When the gob is fully delivered in the blanks n**177**/e**24**/n**26** Blank Contact/dl (FIG. 3) begins and continues until n**25**/e**25**/n**28** when the Blanks Open/M**5**. Prior to Blank Contact/d**1** at time n**5**/e**63**/n**183** (the time when Gob Traverses Blank/m**3** begins) a vacuum valve is opened starting the process branch Vacuum Assist/p**13** (process branches are identified with ellipses containing “P”) Vacuum Assist/p**13** will continue until n**182** when the vacuum valve will be closed. This means that at the same time that the gob is traversing the blank, vacuum is being applied through the neck ring (before completion of the plunger moving to the loading position) to help draw the gob into the neck area of the blank and into the neck ring.

At n**12** which is some time (s**5**) after the gob is delivered (n**177**) and some time (s**3**) after the baffle is on (n**10**), a compressed air valve is opened to start Settle Blow/p**1** which ends at node n**11**/e**73**/n**21**/e**68**/n**155** with the closing of the compressed air valve. When Settle Blow/p**1** ends Settle Blow Vent/p**10** begins and ends at n**19** and Neck Ring Contact/d**8** begins and ends at n**154**/e**69**/n**113**/with Neck Rings Opening/m**21** (FIG. **5**). This means that at the completion of settle blow the gob is in contact with the neck ring and heat is being removed from the gob until the neck rings are opened. Baffle To Down/M**2** (FIG. 2) begins at n**69**, which is some time (s**1**) after n**11** and ends at n**35** (closes top of blank for counter blow). At n**172** (FIG. 3) which is some time s**10** after n**177** when the gob is fully loaded into the blank molds and another time s**11** after Blank Cooling/pP**7** ended at n**173** during the last cycle (t**11**), Blank Cooling/p**7** begins with the opening of a valve and continues until n**171** when the valve is closed.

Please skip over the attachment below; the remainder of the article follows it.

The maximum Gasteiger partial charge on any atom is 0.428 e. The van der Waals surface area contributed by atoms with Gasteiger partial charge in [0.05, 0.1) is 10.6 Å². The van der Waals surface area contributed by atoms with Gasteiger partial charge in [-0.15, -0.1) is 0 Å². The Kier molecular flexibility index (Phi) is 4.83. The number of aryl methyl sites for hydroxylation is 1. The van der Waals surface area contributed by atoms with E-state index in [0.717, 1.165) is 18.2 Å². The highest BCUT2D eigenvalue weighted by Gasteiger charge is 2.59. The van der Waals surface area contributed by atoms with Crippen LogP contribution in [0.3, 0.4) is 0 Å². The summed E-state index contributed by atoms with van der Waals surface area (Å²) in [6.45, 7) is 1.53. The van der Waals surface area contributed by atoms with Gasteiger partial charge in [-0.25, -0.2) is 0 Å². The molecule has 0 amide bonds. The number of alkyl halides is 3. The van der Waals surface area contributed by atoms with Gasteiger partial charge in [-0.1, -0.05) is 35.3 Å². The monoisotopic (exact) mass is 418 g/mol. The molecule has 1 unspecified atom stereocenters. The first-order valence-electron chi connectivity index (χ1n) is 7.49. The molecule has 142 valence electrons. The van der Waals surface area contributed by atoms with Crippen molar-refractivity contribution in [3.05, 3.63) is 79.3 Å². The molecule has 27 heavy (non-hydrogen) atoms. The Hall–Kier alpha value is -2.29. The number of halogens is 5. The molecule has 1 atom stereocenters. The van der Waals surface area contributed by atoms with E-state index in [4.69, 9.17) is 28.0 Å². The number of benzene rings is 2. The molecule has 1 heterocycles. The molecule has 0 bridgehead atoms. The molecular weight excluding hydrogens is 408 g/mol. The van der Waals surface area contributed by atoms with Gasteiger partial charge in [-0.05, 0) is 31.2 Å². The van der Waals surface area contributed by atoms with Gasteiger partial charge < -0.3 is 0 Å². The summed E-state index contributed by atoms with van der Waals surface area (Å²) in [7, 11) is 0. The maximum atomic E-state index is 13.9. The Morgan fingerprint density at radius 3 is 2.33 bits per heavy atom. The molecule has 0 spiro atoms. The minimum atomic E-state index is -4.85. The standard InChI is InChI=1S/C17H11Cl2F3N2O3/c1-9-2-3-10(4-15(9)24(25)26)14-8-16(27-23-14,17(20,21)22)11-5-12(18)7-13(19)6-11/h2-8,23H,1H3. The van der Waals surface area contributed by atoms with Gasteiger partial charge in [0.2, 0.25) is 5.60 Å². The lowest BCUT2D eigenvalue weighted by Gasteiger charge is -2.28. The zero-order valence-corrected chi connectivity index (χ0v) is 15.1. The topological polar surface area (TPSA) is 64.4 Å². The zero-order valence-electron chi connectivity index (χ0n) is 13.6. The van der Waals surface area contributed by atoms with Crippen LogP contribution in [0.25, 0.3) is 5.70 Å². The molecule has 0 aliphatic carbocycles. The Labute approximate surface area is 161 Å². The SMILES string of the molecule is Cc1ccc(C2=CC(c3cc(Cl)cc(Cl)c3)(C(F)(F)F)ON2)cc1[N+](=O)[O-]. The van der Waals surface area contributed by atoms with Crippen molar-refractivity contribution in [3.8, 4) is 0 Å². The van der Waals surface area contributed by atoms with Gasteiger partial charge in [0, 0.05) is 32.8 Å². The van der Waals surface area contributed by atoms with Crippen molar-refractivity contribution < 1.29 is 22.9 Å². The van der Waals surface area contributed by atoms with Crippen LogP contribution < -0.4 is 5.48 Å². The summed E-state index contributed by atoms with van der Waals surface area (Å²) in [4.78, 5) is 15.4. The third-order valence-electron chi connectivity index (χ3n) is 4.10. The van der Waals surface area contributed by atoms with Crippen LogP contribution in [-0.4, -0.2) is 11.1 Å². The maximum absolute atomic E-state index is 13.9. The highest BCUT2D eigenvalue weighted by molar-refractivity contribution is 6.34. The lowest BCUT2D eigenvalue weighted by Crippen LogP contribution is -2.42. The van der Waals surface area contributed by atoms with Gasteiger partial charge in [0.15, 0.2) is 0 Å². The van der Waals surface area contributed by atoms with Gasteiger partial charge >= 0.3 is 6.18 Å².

At n**156** (FIG. **3**), which is time s**40** after Vacuum Assist/p**13** ends at n**182** and which is time s**7** after n**19** when Settle Blow Vent/p**10** is over, the Plunger Is Displaced To Counter Blow Position/M**3** (the thimble is retracted out of the glass), a process that ends at n**70** and at the same time (n**156**/e**70**/n**158**) the glass in the area of the finish, which is in complete contact with the molds, will reheat (Corkage Reheat/d**9**) until n**157**/e**71**/n**160** which is some time (s**39**) after n**70** and which is some time (s**36**) after n**35** (the end of Baffle To Down/M**2**. At n**160**, Counter Blow/p**11** starts with the opening of a valve and continues until time n**159**/e**80**/n**181**/ when a valve opening a vent in the baffle is opened to allow the process Counter Blow Vent/p**12** to start. This process ends at n**180**. At time n**148**, which is some time (s**38**) after n**159**, the Plunger (is displaced) To Invert Position/M**4** whereat both the thimble and the plunger are down (this takes until n**147**).